To the outsider, the American elections present an absurd spectacle. How can a billionaire businessman who calls Mexicans rapists, routinely insults women, stereotypes black Americans, admires the Russian dictator Vladimir Putin, threatens to bar Muslims from entering the country and to kill the families of terrorists, become a major party presidential candidate?
Surely decent, responsible, fair-minded people would not give such a national and international menace a chance at becoming the leader of the free world?
The rise of Donald Trump is, of course, a more complex affair than these questions allow. The outstanding book by J D Vance, Hillbilly Elegy, gives insight from his own life in a poor, rural family how resentful, white working-class communities, long ignored by establishment politics, became cannon fodder for crude, popular politicians who named the villains (blacks, Latinos, Muslims, foreigners) and promised the victims instant salvation if they voted for them – jobs, security, Christian faith and a return to the “great again” days of America.
Yet, despite the craziness of the political spectacle called the US elections, there is something really valuable that comes from watching debates between the Republic and Democratic candidates for president.
Monday’s debate of “the class president versus the class clown” (Hillary Clinton v Donald Trump), as one television host called it, attracted a record 84 million viewers; and the audience at Hofstra University in New York was instructed to remain quiet for the duration of the event so that the candidates could be heard.
America’s potential leaders at these events get asked tough and direct questions about policy – about what they would actually do as the next president of the United States.
They have to answer questions about national security, education, immigration, health, race relations, the national debt and student loans.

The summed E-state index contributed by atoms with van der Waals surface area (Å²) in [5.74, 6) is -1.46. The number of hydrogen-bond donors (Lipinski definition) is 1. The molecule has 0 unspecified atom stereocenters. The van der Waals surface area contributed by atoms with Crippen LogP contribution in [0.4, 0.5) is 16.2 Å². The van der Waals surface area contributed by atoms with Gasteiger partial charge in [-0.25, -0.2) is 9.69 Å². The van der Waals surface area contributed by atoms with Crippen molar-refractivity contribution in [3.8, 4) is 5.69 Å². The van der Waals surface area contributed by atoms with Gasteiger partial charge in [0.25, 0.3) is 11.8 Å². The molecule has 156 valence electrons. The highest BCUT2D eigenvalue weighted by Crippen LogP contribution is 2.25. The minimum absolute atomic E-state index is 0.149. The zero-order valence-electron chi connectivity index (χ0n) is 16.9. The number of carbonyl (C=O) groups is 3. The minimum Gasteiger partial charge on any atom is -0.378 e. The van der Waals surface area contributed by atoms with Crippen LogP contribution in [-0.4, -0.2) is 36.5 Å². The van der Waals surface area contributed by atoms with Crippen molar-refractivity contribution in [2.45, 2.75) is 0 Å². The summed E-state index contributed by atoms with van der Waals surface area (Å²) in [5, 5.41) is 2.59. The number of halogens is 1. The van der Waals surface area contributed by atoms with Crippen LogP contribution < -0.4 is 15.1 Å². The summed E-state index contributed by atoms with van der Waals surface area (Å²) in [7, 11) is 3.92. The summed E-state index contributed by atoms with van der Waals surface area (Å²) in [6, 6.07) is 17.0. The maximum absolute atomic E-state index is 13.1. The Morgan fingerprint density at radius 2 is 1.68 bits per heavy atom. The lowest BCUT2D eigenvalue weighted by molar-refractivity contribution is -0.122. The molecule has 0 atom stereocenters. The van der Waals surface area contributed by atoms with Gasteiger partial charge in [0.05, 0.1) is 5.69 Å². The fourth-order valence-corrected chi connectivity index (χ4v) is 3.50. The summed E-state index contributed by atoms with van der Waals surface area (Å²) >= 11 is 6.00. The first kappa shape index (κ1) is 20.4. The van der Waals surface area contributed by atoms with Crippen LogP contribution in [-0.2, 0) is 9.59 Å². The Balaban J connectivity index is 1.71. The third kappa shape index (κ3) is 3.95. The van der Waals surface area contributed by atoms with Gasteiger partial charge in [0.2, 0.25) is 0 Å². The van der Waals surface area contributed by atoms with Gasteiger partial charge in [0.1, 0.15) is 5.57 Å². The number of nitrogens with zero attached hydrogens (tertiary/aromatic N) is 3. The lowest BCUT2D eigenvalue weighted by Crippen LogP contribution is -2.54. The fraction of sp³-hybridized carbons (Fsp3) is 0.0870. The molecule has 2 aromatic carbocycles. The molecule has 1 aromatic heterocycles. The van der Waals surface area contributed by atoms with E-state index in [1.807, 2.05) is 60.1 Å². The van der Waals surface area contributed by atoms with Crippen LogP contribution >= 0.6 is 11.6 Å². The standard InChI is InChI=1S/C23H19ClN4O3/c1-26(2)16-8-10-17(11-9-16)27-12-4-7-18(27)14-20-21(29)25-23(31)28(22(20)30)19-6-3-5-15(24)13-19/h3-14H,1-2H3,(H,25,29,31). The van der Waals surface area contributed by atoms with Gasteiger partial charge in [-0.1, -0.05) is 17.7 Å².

And there are millions of people who would make their decision on which leader to choose based on their policy positions on concerns of importance to them.
How I wish we had this practice in South African politics – where leaders are not chosen by their parties but by the people directly.
Just imagine, citizens could ask presidential candidates from the ANC, DA and the EFF what their policies would be on student funding in higher education.
Instead of glib answers – take the money from X and give it to Y – ask the pretenders to the presidency where exactly the money would come from.
Would it not be useful to press a candidate on why it is that more than 80% of children are in feefree schools and yet the quality of learning outcomes remains disastrous? Or why we still have schools with libraries and laboratories within a short drive of schools with pit latrines and absentee teachers? What would the candidate actually do with the jobs-for-cash report on teacher appointments?
And then imagine you had an electorate who made its decisions based on ideas and reason, on how candidates answered these questions, and not simply on emotions, history or racial alliance.
Both the US and South Africa are a long way from that pure ideal, but very few of us balance our choices in politics through a careful calculation of policy positions of candidates. Maybe the past is still too close, too painful, for simple rational decisions to be made of the kind that policy X is better than policy Y and therefore I choose politician Z (OK, that’s not exactly what I meant).
But the last time I watched debates among parties contesting the municipal elections, it was a disaster, and I wondered why on earth the television stations even bothered to stage these events.
When an ANC candidate spoke, the opposition audiences simply booed and shouted them down. This happened in turn to the other parties. You struggled in vain to hear the positions of the candidates and, as they tried to be heard above the din, the politicians started to scream at the audience and each other. There must be a better way of doing politics, such that we can actually evaluate our candidates for public office based on who they are and what they believe about us, the country and our collective futures.
If we had this practice, we could ask, how are you, presidential candidate, going to resolve this dangerous standoff with militant students incinerating our public universities?
The small number of militants want free education, which is not possible on a sustainable basis in this kind of political economy; and since they are not hearing “free education, period”, they are prepared to burn down our universities.
How are you going to resolve this?
The candidate who can answer that question will get my vote.